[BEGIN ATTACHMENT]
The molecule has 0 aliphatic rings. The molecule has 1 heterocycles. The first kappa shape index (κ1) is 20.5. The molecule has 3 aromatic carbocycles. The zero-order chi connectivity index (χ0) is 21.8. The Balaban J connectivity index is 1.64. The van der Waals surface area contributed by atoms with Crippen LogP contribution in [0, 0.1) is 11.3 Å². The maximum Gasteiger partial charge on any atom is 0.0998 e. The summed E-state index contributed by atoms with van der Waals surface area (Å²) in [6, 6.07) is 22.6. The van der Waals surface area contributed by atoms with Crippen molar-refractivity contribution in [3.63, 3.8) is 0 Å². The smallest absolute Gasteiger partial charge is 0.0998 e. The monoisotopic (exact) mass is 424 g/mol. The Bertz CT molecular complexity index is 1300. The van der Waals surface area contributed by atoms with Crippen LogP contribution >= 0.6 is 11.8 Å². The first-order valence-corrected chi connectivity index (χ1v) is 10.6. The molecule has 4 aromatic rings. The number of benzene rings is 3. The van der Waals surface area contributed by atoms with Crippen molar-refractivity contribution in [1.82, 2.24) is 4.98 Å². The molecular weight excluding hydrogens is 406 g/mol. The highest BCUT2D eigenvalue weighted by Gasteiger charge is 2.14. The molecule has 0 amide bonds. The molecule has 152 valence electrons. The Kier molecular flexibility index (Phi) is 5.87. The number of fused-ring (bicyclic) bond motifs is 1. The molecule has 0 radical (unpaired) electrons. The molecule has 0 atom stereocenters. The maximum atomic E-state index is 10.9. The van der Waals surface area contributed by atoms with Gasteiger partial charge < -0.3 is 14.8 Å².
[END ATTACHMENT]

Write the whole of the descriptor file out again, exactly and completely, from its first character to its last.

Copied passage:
The molecule has 0 aliphatic rings. The molecule has 1 heterocycles. The first kappa shape index (κ1) is 20.5. The molecule has 3 aromatic carbocycles. The zero-order chi connectivity index (χ0) is 21.8. The Balaban J connectivity index is 1.64. The van der Waals surface area contributed by atoms with Crippen LogP contribution in [0, 0.1) is 11.3 Å². The maximum Gasteiger partial charge on any atom is 0.0998 e. The summed E-state index contributed by atoms with van der Waals surface area (Å²) in [6, 6.07) is 22.6. The van der Waals surface area contributed by atoms with Crippen molar-refractivity contribution in [3.63, 3.8) is 0 Å². The smallest absolute Gasteiger partial charge is 0.0998 e. The monoisotopic (exact) mass is 424 g/mol. The Bertz CT molecular complexity index is 1300. The van der Waals surface area contributed by atoms with Crippen LogP contribution >= 0.6 is 11.8 Å². The first-order valence-corrected chi connectivity index (χ1v) is 10.6. The molecule has 4 aromatic rings. The number of benzene rings is 3. The van der Waals surface area contributed by atoms with Crippen molar-refractivity contribution in [1.82, 2.24) is 4.98 Å². The molecular weight excluding hydrogens is 406 g/mol. The highest BCUT2D eigenvalue weighted by Gasteiger charge is 2.14. The molecule has 0 amide bonds. The molecule has 152 valence electrons. The Kier molecular flexibility index (Phi) is 5.87. The number of fused-ring (bicyclic) bond motifs is 1. The molecule has 0 radical (unpaired) electrons. The molecule has 0 atom stereocenters. The maximum atomic E-state index is 10.9. The van der Waals surface area contributed by atoms with Gasteiger partial charge < -0.3 is 14.8 Å².